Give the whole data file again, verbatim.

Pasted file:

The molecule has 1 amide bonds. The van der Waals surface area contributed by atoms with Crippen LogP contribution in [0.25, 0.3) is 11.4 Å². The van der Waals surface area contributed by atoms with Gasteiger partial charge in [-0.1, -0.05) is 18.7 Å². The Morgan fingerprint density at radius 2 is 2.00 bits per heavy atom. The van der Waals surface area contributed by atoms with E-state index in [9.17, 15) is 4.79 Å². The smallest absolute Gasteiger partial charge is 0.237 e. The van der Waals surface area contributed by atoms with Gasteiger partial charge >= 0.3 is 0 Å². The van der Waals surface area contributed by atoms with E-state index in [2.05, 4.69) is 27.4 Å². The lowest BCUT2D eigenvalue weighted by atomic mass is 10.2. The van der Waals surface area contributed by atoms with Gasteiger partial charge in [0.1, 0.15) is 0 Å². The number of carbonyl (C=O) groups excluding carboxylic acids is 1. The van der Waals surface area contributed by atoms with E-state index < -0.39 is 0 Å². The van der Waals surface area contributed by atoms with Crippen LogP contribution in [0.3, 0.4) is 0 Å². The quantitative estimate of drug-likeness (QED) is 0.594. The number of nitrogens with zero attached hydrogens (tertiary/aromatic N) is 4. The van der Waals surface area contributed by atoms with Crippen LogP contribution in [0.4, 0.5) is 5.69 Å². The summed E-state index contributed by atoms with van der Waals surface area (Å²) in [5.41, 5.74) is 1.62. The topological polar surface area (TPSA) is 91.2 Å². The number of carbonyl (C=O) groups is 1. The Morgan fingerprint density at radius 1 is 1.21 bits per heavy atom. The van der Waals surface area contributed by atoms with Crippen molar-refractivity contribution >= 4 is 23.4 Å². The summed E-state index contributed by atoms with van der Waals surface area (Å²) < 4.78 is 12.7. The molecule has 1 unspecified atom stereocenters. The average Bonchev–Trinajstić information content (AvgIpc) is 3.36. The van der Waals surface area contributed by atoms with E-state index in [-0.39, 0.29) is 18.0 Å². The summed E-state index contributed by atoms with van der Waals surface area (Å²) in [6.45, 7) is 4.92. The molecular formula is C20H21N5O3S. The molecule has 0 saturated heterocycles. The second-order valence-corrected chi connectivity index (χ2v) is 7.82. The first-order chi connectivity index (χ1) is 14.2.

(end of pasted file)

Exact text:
The molecule has 1 amide bonds. The van der Waals surface area contributed by atoms with Crippen LogP contribution in [0.25, 0.3) is 11.4 Å². The van der Waals surface area contributed by atoms with Gasteiger partial charge in [-0.1, -0.05) is 18.7 Å². The Morgan fingerprint density at radius 2 is 2.00 bits per heavy atom. The van der Waals surface area contributed by atoms with E-state index in [9.17, 15) is 4.79 Å². The smallest absolute Gasteiger partial charge is 0.237 e. The van der Waals surface area contributed by atoms with Gasteiger partial charge >= 0.3 is 0 Å². The van der Waals surface area contributed by atoms with E-state index in [2.05, 4.69) is 27.4 Å². The lowest BCUT2D eigenvalue weighted by atomic mass is 10.2. The van der Waals surface area contributed by atoms with Gasteiger partial charge in [0.1, 0.15) is 0 Å². The number of carbonyl (C=O) groups excluding carboxylic acids is 1. The van der Waals surface area contributed by atoms with E-state index < -0.39 is 0 Å². The van der Waals surface area contributed by atoms with Crippen LogP contribution in [0.3, 0.4) is 0 Å². The quantitative estimate of drug-likeness (QED) is 0.594. The number of nitrogens with zero attached hydrogens (tertiary/aromatic N) is 4. The van der Waals surface area contributed by atoms with Crippen LogP contribution in [0.4, 0.5) is 5.69 Å². The summed E-state index contributed by atoms with van der Waals surface area (Å²) in [5.41, 5.74) is 1.62. The topological polar surface area (TPSA) is 91.2 Å². The number of carbonyl (C=O) groups is 1. The Morgan fingerprint density at radius 1 is 1.21 bits per heavy atom. The van der Waals surface area contributed by atoms with Crippen molar-refractivity contribution >= 4 is 23.4 Å². The summed E-state index contributed by atoms with van der Waals surface area (Å²) < 4.78 is 12.7. The molecule has 1 unspecified atom stereocenters. The average Bonchev–Trinajstić information content (AvgIpc) is 3.36. The van der Waals surface area contributed by atoms with E-state index in [-0.39, 0.29) is 18.0 Å². The summed E-state index contributed by atoms with van der Waals surface area (Å²) in [6.45, 7) is 4.92. The molecular formula is C20H21N5O3S. The molecule has 0 saturated heterocycles. The second-order valence-corrected chi connectivity index (χ2v) is 7.82. The first-order chi connectivity index (χ1) is 14.2.